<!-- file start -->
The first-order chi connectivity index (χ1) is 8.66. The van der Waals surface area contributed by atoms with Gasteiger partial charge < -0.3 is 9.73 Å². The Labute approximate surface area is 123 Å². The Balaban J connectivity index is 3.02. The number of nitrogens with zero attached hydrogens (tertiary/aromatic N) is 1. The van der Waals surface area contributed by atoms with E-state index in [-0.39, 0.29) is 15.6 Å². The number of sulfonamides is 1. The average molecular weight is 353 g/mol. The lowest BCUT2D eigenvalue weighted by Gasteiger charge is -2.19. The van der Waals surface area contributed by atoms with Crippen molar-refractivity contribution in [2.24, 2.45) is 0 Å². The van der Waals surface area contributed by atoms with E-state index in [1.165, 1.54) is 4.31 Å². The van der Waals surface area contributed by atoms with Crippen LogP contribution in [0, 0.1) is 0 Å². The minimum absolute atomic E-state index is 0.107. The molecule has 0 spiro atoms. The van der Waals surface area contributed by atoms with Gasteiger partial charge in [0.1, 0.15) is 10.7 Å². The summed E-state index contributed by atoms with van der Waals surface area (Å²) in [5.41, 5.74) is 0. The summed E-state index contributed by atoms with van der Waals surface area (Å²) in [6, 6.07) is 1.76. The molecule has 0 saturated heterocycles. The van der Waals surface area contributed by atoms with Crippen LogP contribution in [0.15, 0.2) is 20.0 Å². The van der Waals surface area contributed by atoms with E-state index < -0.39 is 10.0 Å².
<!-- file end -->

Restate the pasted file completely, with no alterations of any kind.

The first-order chi connectivity index (χ1) is 8.66. The van der Waals surface area contributed by atoms with Gasteiger partial charge < -0.3 is 9.73 Å². The Labute approximate surface area is 123 Å². The Balaban J connectivity index is 3.02. The number of nitrogens with zero attached hydrogens (tertiary/aromatic N) is 1. The van der Waals surface area contributed by atoms with E-state index in [-0.39, 0.29) is 15.6 Å². The number of sulfonamides is 1. The average molecular weight is 353 g/mol. The lowest BCUT2D eigenvalue weighted by Gasteiger charge is -2.19. The van der Waals surface area contributed by atoms with Crippen molar-refractivity contribution in [2.24, 2.45) is 0 Å². The van der Waals surface area contributed by atoms with E-state index in [1.165, 1.54) is 4.31 Å². The van der Waals surface area contributed by atoms with Crippen LogP contribution in [0, 0.1) is 0 Å². The minimum absolute atomic E-state index is 0.107. The molecule has 0 spiro atoms. The van der Waals surface area contributed by atoms with Gasteiger partial charge in [0.1, 0.15) is 10.7 Å². The summed E-state index contributed by atoms with van der Waals surface area (Å²) in [5.41, 5.74) is 0. The summed E-state index contributed by atoms with van der Waals surface area (Å²) in [6, 6.07) is 1.76. The molecule has 0 saturated heterocycles. The van der Waals surface area contributed by atoms with Crippen LogP contribution in [0.15, 0.2) is 20.0 Å². The van der Waals surface area contributed by atoms with E-state index < -0.39 is 10.0 Å².